Michille: Write (dangit). Just Write

typewriter-004I recently broke down a barrier to my writing that helps me get words on the page. The barrier was related to all the learning about the craft of writing and what makes good fiction (good scenes, characters, conflict, bodies in motion, character arc, plot arc, etc.). And facing NaNoWriMO. I felt like I couldn’t sit down to write a scene until I had it all that worked out.

And that’s not true. The Girls don’t care about all that. They care about Sarah and Finch and the nefarious council members who are handing out contracts without bidding them (anyone in public service, contracts, grants, gets the visceral bad mojo on ‘lack of competitive bidding’ that auditors harp on).

And in the end, it’s all about what is going on in their lives and why they don’t just look at each other and say, “Let’s get married,” and live the Happy Ever After.

So I knocked down that barrier and I’m creating some scene set-ups AND giving myself permission to write crap – at least for the month of November.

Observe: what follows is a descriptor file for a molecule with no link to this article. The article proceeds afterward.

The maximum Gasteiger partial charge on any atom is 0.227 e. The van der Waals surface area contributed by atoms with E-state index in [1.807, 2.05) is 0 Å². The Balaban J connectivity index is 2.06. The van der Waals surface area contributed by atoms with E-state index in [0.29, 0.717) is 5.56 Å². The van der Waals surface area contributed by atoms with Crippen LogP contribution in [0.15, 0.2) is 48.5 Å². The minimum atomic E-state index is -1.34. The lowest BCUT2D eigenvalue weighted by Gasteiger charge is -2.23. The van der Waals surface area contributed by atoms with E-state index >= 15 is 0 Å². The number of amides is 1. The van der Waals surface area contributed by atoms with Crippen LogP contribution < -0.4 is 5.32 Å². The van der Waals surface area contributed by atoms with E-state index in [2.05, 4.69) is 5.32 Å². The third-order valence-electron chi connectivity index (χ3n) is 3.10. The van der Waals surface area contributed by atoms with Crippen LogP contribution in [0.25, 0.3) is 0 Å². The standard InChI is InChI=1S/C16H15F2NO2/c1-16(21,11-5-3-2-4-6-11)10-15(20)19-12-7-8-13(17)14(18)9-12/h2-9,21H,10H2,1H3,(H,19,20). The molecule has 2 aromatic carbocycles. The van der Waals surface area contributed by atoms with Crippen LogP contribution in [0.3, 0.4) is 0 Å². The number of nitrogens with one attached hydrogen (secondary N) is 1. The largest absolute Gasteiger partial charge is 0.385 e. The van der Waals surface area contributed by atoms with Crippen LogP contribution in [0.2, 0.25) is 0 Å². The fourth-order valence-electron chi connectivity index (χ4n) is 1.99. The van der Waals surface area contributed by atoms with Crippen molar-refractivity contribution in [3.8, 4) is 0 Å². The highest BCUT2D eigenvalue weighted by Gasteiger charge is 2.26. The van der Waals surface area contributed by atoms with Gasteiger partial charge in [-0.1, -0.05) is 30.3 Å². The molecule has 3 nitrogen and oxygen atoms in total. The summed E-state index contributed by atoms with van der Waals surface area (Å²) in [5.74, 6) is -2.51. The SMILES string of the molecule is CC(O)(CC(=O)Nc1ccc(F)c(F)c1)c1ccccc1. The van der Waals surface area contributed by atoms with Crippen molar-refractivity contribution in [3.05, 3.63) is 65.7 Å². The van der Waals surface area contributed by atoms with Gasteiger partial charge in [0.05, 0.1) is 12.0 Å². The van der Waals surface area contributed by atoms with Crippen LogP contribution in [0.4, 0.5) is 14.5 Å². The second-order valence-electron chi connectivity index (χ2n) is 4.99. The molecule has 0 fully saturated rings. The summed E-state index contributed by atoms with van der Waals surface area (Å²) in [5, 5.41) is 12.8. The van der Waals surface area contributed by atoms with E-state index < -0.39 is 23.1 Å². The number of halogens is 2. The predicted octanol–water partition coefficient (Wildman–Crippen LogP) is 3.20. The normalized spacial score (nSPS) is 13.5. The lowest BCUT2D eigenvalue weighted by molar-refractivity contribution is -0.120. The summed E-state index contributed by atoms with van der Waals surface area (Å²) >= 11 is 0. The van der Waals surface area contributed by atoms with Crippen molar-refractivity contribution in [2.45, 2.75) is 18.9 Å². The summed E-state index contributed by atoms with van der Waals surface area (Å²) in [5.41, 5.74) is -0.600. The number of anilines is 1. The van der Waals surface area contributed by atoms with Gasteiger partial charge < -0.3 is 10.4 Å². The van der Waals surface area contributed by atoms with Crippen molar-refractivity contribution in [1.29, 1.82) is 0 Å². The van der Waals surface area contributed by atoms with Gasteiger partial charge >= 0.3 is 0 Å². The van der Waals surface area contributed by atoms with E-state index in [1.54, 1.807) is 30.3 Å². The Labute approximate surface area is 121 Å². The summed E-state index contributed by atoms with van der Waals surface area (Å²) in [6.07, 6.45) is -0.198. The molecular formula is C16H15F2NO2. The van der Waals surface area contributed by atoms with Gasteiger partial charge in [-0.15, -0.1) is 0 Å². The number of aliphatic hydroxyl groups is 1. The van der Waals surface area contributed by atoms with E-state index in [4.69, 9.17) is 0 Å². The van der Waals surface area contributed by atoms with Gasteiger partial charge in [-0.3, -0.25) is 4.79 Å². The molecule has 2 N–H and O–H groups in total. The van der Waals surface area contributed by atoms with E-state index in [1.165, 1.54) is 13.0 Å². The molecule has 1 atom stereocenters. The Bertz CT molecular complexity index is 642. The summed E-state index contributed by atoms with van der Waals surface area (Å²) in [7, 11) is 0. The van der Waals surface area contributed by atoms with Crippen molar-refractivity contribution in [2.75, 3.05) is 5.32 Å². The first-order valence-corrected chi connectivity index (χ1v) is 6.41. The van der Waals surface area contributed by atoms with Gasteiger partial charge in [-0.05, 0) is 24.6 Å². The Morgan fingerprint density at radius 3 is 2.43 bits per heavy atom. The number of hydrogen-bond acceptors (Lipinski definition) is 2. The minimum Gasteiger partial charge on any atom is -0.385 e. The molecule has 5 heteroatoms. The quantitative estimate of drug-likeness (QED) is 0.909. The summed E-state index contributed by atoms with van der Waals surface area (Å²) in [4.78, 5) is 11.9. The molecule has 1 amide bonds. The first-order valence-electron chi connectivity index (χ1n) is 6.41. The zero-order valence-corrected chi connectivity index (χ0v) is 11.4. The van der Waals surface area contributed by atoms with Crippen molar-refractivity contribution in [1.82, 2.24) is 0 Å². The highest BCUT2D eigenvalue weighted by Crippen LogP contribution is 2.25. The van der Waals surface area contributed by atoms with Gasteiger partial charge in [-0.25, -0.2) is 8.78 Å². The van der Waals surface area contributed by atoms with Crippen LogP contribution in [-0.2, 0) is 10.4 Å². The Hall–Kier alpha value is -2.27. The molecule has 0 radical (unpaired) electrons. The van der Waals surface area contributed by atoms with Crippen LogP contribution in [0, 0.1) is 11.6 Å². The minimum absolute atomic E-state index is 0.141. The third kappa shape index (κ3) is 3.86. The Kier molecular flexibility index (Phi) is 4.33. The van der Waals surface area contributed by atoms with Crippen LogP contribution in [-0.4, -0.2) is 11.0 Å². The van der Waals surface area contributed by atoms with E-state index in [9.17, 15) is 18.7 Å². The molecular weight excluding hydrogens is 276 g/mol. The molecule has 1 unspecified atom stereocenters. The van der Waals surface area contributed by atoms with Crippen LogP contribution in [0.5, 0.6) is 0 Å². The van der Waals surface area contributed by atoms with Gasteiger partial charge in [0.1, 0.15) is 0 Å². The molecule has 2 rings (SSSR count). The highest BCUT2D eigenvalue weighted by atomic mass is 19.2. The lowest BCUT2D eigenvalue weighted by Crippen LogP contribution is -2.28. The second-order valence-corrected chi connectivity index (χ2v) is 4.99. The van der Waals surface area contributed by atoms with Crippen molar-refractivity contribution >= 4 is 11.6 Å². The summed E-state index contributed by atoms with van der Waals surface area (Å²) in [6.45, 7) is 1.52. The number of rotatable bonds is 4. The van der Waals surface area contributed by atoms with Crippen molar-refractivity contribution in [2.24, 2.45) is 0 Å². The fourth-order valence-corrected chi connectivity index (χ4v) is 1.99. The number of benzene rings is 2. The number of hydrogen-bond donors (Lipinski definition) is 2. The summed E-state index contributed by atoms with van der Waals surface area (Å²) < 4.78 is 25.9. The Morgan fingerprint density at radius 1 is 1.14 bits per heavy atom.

I know that it isn’t truly crap that I write when the words first hit the page. It is the start of something really good and if I apply the multitude of craft tools I have, it will be great. In the grants game (my day job) those first words on the page are called the barking draft (rough, rough). Jennifer Crusie calls it the Don’t Look Down draft. I think another writer friend, Jeanne, has another name for it. It’s all the same. Words on the page.

Now I need to get back to that blank page and put some words on it. Or, because I’m readying for NaNo – labeling the blank page for what will go on it every day in November.

So, my writer friends, write – just write. Forget everything else. Write.

3 thoughts on “Michille: Write (dangit). Just Write

  1. On Tuesday morning I finished the first draft of Act 1 of The Demon’s in the Details. Which means that on Tuesday evening I was moaning to my husband about what utter crap it is. Fortunately, he’s been around long to just say, “Uh huh,” and turn back toward the TV.

    Nora Roberts says, “I can fix anything but a blank page.”

    Thanks for reminding me that I now have one act of something Nora could fix, if she were so inclined.

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